Little Sense in Setting Fuel-Efficiency Targets
Setting fuel-efficiency targets for vehicle fleets makes little sense
The New York Times, "Economic Scene", December 06, 2001Gasoline prices have fallen sharply, to below $1 a gallon in some places, encouraging Americans to drive more. The war on terrorism, meanwhile, is raising questions about relations between the United States and Saudi Arabia and the future of Persian Gulf oil supplies. In response, some activists and commentators are calling for government action to require more fuel-efficient automobiles.
Yes, Don't Impede Medical Progress
The Wall Street Journal, December 05, 2001To many biologists, the recently announced creation of a cloned human embryo was no big deal. True, researchers at Advanced Cell Technology replaced the nucleus of a human egg with the genetic material of another person. And they got that cloned cell to start replicating. But their results were modest. It took 71 eggs to produce a single success, and in the best case, the embryo grew to only six cells before dying. That's not a revolution. It's an incremental step in understanding how early-stage cells develop.
The New Republic
The grandest buildings in America were built to gratify bankers' egos. In Dallas these proud monuments have sat as cavernous relics. Until now.
D Magazine, December 2001The grandest buildings in America were built to gratify bankers' egos. In Dallas these proud monuments have sat as cavernous relics. Until now.
The Decline of the Muslim Middle East, and the Roots of Resentment
The decline of the Muslim Middle East, and the roots of resentment, can be traced to Islamic inheritance law.
The New York Times, "Economic Scene", November 08, 2001Until the late Middle Ages, the Muslim Middle East was at least as economically developed as Europe. Then, beginning with the rise of the great Italian traders in the 14th century, Europeans pulled ahead, while the Islamic world gradually declined. By the 19th century, European economic influence had translated into political domination of the Middle East. The Islamic world has never fully recovered, and that disparity feeds resentment today.
Beyond "Machines for Shopping"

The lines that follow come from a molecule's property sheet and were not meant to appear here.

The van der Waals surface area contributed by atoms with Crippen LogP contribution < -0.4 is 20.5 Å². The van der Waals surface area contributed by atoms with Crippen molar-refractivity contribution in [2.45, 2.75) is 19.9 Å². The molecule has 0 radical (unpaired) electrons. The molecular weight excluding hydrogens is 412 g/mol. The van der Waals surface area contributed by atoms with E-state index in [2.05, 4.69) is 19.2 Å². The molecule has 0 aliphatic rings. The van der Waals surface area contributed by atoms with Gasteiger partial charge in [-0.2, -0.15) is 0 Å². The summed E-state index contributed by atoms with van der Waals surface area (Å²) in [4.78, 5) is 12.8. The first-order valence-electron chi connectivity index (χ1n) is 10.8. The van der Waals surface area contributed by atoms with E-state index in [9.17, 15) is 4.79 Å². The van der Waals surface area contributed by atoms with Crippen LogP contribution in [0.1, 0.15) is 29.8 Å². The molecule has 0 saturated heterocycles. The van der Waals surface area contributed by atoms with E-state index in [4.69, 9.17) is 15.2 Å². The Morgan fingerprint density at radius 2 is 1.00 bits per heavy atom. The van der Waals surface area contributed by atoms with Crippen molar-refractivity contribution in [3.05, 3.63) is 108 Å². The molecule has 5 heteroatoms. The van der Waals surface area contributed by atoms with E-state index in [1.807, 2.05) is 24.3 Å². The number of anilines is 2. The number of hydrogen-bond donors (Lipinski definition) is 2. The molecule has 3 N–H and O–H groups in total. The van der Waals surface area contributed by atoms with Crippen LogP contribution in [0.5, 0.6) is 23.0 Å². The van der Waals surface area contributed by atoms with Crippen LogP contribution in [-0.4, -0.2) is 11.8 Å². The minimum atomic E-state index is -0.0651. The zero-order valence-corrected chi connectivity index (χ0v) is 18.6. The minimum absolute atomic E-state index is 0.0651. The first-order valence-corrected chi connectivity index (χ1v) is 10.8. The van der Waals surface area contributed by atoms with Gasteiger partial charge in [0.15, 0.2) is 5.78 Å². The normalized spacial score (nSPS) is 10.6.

Can design give a mall the comforts of home?
D Magazine, November 2001Dallas is famous for its shopping malls. But when I first came here last year, I couldn't figure out why.
Even in good times, airlines depend on a hairline balancing of supply and demand
The New York Times, "Economic Scene", October 11, 2001On a recent flight from Los Angeles to Dallas, the American Airlines pilot thanked the passengers profusely at the beginning and end of the trip.
This Bold House
Some people call it the "Smurf house" or the "mushroom house," and a lot of people hate it. But this unusual home has something rare in Dallas: conviction. And it's evidence of the city's freedom to realize your dreams.
D Magazine, October 2001Some people call it the "Smurf house" or the "mushroom house," and a lot of people hate it. But this unusual home has something rare in Dallas: conviction. And it's evidence of the city's freedom to realize your dreams.
A Vital Economy Suffers Fools Gladly
A vital economy is one that suffers lucky fools gladly.
The New York Times, "Economic Scene", September 06, 2001The dot-com bubble has burst. The stock market keeps taking scary plunges. Even well-established technology companies are suffering from surprising downturns. The cynics of a few years ago are laughing. All that "irrational exuberance," they say, was not just irrational but downright stupid. Grown-ups don't become carried away with the idea of striking it rich.
It was not so long ago that married women had no property rights
The New York Times, "Economic Scene", August 09, 2001When Anne M. Mulcahy became chief executive of Xerox two weeks ago, her promotion occasioned more than the usual notice of a corporate transition. With her ascension, women now make up 1 percent, for a total of five, of the Fortune 500 chief executives. That may not seem like much but only a generation ago, when Ms. Mulcahy was starting her career at Xerox, women were almost completely absent from even the middle ranks of corporate managers.
Can Good Looks Really Guarantee a Product's Success?
The New York Times, "Economic Scene", July 12, 2001Last week brought bad news for people who like their products with at least as much style as substance. Apple Computer said it was canceling its beautiful Power Mac G4 Cube, barely a year after it introduced the machine it called "the coolest computer ever."